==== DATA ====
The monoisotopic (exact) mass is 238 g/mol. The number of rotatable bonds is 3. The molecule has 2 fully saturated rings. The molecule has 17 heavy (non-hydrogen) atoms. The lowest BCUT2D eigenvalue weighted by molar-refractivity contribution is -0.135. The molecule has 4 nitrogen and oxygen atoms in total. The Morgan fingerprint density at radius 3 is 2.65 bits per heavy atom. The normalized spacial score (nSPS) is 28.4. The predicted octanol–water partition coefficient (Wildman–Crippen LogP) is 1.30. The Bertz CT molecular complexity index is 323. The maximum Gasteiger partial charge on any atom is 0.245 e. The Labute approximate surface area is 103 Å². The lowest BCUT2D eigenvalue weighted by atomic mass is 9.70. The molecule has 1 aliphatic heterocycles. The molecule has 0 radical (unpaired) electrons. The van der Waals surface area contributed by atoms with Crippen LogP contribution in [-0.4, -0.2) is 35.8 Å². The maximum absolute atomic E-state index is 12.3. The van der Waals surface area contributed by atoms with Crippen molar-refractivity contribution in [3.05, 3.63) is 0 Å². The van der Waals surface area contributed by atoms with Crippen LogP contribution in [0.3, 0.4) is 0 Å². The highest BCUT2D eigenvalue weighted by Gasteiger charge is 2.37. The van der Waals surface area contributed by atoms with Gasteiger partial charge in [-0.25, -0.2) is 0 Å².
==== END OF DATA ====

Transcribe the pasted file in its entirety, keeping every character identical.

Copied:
The monoisotopic (exact) mass is 238 g/mol. The number of rotatable bonds is 3. The molecule has 2 fully saturated rings. The molecule has 17 heavy (non-hydrogen) atoms. The lowest BCUT2D eigenvalue weighted by molar-refractivity contribution is -0.135. The molecule has 4 nitrogen and oxygen atoms in total. The Morgan fingerprint density at radius 3 is 2.65 bits per heavy atom. The normalized spacial score (nSPS) is 28.4. The predicted octanol–water partition coefficient (Wildman–Crippen LogP) is 1.30. The Bertz CT molecular complexity index is 323. The maximum Gasteiger partial charge on any atom is 0.245 e. The Labute approximate surface area is 103 Å². The lowest BCUT2D eigenvalue weighted by atomic mass is 9.70. The molecule has 1 aliphatic heterocycles. The molecule has 0 radical (unpaired) electrons. The van der Waals surface area contributed by atoms with Crippen LogP contribution in [-0.4, -0.2) is 35.8 Å². The maximum absolute atomic E-state index is 12.3. The van der Waals surface area contributed by atoms with Crippen molar-refractivity contribution in [3.05, 3.63) is 0 Å². The van der Waals surface area contributed by atoms with Crippen LogP contribution in [0.3, 0.4) is 0 Å². The highest BCUT2D eigenvalue weighted by Gasteiger charge is 2.37. The van der Waals surface area contributed by atoms with Gasteiger partial charge in [-0.25, -0.2) is 0 Å².